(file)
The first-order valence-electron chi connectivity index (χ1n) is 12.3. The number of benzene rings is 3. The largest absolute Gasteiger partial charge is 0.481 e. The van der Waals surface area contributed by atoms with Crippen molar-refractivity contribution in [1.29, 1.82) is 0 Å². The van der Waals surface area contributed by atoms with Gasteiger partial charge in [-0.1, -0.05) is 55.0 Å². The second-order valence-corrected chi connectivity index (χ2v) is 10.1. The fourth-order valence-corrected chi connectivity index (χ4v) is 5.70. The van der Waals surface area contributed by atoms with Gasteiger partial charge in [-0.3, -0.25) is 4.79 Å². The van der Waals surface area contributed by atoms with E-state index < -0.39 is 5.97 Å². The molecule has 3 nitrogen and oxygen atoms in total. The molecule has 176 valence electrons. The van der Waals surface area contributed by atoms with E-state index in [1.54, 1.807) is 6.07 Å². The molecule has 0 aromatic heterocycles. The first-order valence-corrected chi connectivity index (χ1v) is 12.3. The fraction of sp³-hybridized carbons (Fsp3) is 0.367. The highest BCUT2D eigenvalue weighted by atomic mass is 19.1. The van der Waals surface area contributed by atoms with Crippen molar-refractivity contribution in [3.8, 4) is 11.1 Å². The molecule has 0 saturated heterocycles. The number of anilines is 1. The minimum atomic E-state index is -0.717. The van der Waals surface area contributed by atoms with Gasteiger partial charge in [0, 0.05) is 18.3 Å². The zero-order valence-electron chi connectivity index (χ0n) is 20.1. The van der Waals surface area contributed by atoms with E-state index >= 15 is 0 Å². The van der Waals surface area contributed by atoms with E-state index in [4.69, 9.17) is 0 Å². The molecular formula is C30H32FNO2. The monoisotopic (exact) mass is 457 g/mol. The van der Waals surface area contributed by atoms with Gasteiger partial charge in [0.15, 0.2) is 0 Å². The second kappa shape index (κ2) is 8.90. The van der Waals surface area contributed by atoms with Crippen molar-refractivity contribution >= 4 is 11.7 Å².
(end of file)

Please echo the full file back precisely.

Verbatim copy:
The first-order valence-electron chi connectivity index (χ1n) is 12.3. The number of benzene rings is 3. The largest absolute Gasteiger partial charge is 0.481 e. The van der Waals surface area contributed by atoms with Crippen molar-refractivity contribution in [1.29, 1.82) is 0 Å². The van der Waals surface area contributed by atoms with Gasteiger partial charge in [-0.1, -0.05) is 55.0 Å². The second-order valence-corrected chi connectivity index (χ2v) is 10.1. The fourth-order valence-corrected chi connectivity index (χ4v) is 5.70. The van der Waals surface area contributed by atoms with Gasteiger partial charge in [-0.3, -0.25) is 4.79 Å². The van der Waals surface area contributed by atoms with E-state index < -0.39 is 5.97 Å². The molecule has 3 nitrogen and oxygen atoms in total. The molecule has 176 valence electrons. The van der Waals surface area contributed by atoms with E-state index in [1.54, 1.807) is 6.07 Å². The molecule has 0 aromatic heterocycles. The first-order valence-corrected chi connectivity index (χ1v) is 12.3. The fraction of sp³-hybridized carbons (Fsp3) is 0.367. The highest BCUT2D eigenvalue weighted by atomic mass is 19.1. The van der Waals surface area contributed by atoms with Crippen molar-refractivity contribution in [3.8, 4) is 11.1 Å². The molecule has 0 saturated heterocycles. The number of anilines is 1. The minimum atomic E-state index is -0.717. The van der Waals surface area contributed by atoms with Gasteiger partial charge in [0, 0.05) is 18.3 Å². The zero-order valence-electron chi connectivity index (χ0n) is 20.1. The van der Waals surface area contributed by atoms with E-state index >= 15 is 0 Å². The van der Waals surface area contributed by atoms with E-state index in [4.69, 9.17) is 0 Å². The molecular formula is C30H32FNO2. The monoisotopic (exact) mass is 457 g/mol. The van der Waals surface area contributed by atoms with Gasteiger partial charge in [0.15, 0.2) is 0 Å². The second kappa shape index (κ2) is 8.90. The van der Waals surface area contributed by atoms with Crippen molar-refractivity contribution >= 4 is 11.7 Å².